Monday 12 December 2016 - Monocle Minute | Monocle

Monday. 12/12/2016

The Monocle Minute

Image: Getty Images

Face of change

A country’s banknotes represent the nation and its zeitgeist, hence it’s high-time that Canada has chosen the late black-rights activist Viola Desmond as the first Canadian woman to grace the country’s CA$10 bill. Finance minister Bill Morneau announced the news last week at the Canadian Museum of History in Québec. Desmond, known as Canada’s Rosa Parks, was selected from more than 26,000 nominations for standing up to racial segregation in the 1940s: she was convicted for taking a seat in the “whites only” section of a New Glasgow movie theatre nine years before the African-American Parks refused to give up her bus seat to a white man in Alabama. In a push for more diversity, Desmond will replace Canada’s first prime minister, Sir John A Macdonald, on the purple banknote from 2018.

Image: Victor Virgile/Getty Images

Fashion frontiers

London has long prided itself on being a city that nurtures fledgling fashion talent​. With the city’s autumn/winter 2017 menswear week on the horizon​, Fashion East​ and Man have unveiled their line-up for the next season. ​Both initiatives provide​ ​emerging designers with financial ​support, mentoring and a runway show ​and Man alone has launched the careers of JW Anderson, Craig Green and Louis Vuitton’s Kim Jones​. The designers this season skew towards the avant garde and include the London-based Swede Per Götesson, who plays with the proportions of denim and workwear​; t​hink loose-fitting jeans and billowing denim jackets. Beyond the young guns the London shows will be making waves for other reasons: with YMC, Vivienne Westwood​ and a​ host of others showing their men’s and women’s collections together, it’s set to be the most mixed-gender fashion week ever staged.

Image: Getty Images

For goodness: saké

Japanese prime minister Shinzo Abe gave a bottle to US president Barack Obama; connoisseurs rave about its plum and melon flavours; and now Dassai, a saké made by Asahi Shuzo brewery in Yamaguchi, western Japan, is planning to enter Europe’s retail market in a venture with French chef Joel Robuchon. The three-storey shop, bar and restaurant – called Dassai par Joel Robuchon – will open next spring on Paris’s Rue du Faubourg Saint-Honoré and will feature saké pairings with Robuchon dishes. Known for its signature Dassai 23 – a refined, mildly sweet saké – Asahi Shuzo has increased exports since the early 2000s, a sensible move considering how domestic consumption of Japan’s national drink has been declining in the past four decades. It will be the brand’s first retail presence outside Japan and follows the opening of a shop in Tokyo’s Ginza shopping district in late November. The future for Japan’s premium saké brewers has rarely seemed brighter.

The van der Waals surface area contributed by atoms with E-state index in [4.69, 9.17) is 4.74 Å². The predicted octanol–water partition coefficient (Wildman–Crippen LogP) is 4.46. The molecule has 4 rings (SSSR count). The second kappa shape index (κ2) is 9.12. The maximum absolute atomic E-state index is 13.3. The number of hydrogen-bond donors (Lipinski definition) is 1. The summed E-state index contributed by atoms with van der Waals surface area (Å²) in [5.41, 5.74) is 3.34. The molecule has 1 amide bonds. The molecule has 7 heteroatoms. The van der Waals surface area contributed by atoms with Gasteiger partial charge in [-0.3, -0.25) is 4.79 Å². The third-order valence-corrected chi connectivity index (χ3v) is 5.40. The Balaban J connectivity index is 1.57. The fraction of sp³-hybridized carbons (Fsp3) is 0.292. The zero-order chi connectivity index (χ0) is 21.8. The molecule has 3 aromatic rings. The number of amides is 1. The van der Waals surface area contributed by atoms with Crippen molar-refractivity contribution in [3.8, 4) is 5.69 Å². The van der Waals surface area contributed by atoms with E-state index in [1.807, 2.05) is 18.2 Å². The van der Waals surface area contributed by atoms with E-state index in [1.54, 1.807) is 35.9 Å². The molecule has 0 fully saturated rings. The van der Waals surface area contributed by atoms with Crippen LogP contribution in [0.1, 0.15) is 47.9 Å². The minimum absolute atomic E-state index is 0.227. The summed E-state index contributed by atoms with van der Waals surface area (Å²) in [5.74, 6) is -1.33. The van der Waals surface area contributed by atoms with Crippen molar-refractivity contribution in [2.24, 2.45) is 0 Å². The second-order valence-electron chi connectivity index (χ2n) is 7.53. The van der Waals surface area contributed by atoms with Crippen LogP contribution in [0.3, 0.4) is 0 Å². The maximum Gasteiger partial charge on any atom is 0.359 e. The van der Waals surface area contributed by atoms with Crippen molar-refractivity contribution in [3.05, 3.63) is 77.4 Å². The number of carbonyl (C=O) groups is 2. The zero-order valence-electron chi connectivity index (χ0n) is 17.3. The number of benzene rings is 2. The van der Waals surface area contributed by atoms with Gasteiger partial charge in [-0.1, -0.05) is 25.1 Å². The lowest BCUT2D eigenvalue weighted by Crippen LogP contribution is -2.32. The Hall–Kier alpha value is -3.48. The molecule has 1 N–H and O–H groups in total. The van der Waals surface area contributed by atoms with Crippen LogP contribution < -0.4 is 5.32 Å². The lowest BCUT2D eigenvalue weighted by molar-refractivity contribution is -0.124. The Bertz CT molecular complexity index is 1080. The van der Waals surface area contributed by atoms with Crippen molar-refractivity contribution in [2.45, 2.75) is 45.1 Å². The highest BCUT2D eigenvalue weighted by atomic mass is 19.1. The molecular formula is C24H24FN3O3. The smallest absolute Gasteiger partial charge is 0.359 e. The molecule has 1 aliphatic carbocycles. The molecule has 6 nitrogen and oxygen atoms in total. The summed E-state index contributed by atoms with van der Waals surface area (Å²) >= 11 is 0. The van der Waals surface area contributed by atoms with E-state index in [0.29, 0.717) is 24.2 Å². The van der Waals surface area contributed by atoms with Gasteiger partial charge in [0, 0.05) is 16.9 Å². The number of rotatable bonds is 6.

Image: Simone Donati

Gang busters

The mid-century influx of seasoned tailors to Hong Kong from Shanghai, known as the Red Gang, has defined the city as a mecca for bespoke suits. “Workplace dress codes seem to be casual now but the sartorial population and desire for dapper silhouettes is certainly growing,” says Brandon Chau, owner of Attire House, a newly opened menswear boutique that brought the 110-year-old Savile Row tailor Anderson and Sheppard to host its inaugural trunk show in Asia this weekend. The ubiquitous presence of small and medium-sized tailoring studios in Hong Kong is evidence for the increase in demand of bespoke services. “This business is hard to measure by quantitative models but focusing on the customer experience will pay back,” says Chau.


After three years in Afghanistan, Flore de Taisne and Edmund Le Brun created Ishkar, a social enterprise that curates products made by artisans affected by war. They explain how they did it.

Vienna: capital of charisma

We take a grand tour of an age-old favourite that combines regal grandeur with a new-found finesse in everything from culture to food, art and design.


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